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Uncovering the 20% Off-the-job training rule for Apprenticeships

In a recent report by the ESFA and the DFE, it was highlighted that the off-the-job training rule was the principal reason that employers are discouraged to take on Apprentices or invest in Apprenticeships in general. We believe that lack of information surrounding exactly what constitutes off-the-job training is more of an issue than the off-the-job training rule itself, and work with our clients to provide all the information, advice and guidance they need to meet the off-the-job training requirements without disrupting business as usual. This approach also ensures that the Apprentices potential for developing skills, knowledge and behaviours that businesses require today and in the future is maximised.

A bit of background; ESFA funding rules require that any Apprentice on both Apprenticeship frameworks or standards, undertake 20% off-the-job training during their Apprenticeship. Off-the-job training is defined as learning which is undertaken outside of the normal day-to-day working environment with the purpose of ensuring that learners receive a varied training experience. This training can take place at the Apprentice’s normal place of work, or off-site, but must not be delivered as part of their normal working duties.

The history of the off-the-job rule for Apprenticeships 

Whilst this seems like a new rule, it’s not a new requirement as such. There have always been rules in place on the subject, however, this was generally managed through the delivery of the qualifications and were monitored by the set awarding organisations. In 2017, the rule was enforced when the Government introduced governing the management and delivery of off-the-job training through the Education and Skills Funding Agency (ESFA).

What is the definition of off-the-job training?

Off-the-job training is defined as “training received by the Apprentice, during the Apprentice’s regular working hours, for the purpose of achieving their Apprenticeship. It is not training delivered for the sole purpose of enabling the Apprentice to perform the work for which they have been employed. It needs to be directly relevant to the Apprenticeship framework or standard, teaching new knowledge, skills and behaviours required to reach competence in the particular occupation.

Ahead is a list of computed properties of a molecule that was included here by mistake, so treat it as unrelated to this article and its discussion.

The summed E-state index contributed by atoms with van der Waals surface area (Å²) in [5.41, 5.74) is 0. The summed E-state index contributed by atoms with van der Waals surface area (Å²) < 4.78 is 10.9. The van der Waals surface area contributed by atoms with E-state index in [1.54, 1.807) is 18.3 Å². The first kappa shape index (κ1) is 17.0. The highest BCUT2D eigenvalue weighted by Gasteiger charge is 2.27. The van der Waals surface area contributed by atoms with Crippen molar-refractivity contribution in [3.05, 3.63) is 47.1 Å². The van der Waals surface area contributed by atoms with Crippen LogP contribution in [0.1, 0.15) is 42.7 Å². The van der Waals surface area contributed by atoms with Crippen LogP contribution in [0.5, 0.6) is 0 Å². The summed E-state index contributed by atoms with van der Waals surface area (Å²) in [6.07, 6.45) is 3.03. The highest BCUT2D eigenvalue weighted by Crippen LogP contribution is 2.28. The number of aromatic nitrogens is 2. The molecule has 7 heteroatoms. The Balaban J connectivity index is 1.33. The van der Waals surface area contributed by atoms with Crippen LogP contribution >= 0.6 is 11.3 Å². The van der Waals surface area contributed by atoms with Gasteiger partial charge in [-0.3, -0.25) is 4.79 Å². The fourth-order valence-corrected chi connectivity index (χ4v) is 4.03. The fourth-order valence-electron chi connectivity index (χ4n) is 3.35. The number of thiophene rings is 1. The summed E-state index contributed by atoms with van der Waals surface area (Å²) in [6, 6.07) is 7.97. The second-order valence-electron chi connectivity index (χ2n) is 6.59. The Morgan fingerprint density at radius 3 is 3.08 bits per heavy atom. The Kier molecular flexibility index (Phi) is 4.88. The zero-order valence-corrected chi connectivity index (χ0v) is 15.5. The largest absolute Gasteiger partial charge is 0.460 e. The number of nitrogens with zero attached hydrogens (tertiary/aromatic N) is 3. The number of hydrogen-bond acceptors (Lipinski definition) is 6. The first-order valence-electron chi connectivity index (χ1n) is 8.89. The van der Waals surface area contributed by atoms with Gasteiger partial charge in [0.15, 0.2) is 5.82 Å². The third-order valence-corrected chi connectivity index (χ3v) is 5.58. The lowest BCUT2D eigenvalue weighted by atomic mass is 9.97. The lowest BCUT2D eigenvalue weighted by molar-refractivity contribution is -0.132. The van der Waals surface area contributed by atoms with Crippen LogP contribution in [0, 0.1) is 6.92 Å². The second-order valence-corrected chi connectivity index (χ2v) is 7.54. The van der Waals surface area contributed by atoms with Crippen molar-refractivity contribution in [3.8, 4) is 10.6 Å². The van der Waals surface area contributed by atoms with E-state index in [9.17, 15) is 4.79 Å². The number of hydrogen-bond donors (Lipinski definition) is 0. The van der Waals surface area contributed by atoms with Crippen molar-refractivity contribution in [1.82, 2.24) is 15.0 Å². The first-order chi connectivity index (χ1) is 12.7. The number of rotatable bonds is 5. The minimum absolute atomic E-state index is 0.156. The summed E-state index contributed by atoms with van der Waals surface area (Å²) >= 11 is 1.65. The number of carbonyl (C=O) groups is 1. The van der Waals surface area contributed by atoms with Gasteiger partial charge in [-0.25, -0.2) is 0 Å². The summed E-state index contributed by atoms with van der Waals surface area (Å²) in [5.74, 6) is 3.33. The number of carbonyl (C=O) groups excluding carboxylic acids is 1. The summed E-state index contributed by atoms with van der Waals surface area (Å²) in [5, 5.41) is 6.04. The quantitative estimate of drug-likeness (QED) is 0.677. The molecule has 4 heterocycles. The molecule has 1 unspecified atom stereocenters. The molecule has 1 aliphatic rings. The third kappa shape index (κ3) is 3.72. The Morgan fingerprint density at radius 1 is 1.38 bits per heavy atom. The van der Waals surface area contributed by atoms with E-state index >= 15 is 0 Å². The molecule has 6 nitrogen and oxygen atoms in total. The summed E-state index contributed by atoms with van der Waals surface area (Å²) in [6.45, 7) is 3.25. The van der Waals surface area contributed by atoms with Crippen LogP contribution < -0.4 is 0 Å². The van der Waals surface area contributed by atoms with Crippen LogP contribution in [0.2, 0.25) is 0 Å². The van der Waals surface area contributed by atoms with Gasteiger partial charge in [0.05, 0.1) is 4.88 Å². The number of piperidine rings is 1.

What can you include as part of off-the-job training?

First of all, let’s consider that your Apprentice(s) may already be undertaking off-the-job training without you being aware that it constitutes as such. If you already have an Apprentice(s) currently or have done previously, they may already be participating in more than the required amount of off-the-job training without realising it.

For example, if your Apprentices are involved in a company induction spanning over several days or possibly weeks (providing the induction has some educational content), job shadowing a colleague, or undertaking day or block-release training off-site as part of their Apprenticeship, these all qualify as off-the-job activities. If you are new to Apprenticeships, we will provide you with guidance to ensure that off-the-job training includes a variety of productive and purposeful activities such as:

  • Induction - procedural training for new role, human resource training, company ways of working, health and safety
  • Work/study for the Apprenticeship - reading and completing workbooks provided by the training provider or employer, watching training videos, desktop reading, research, completion of assignments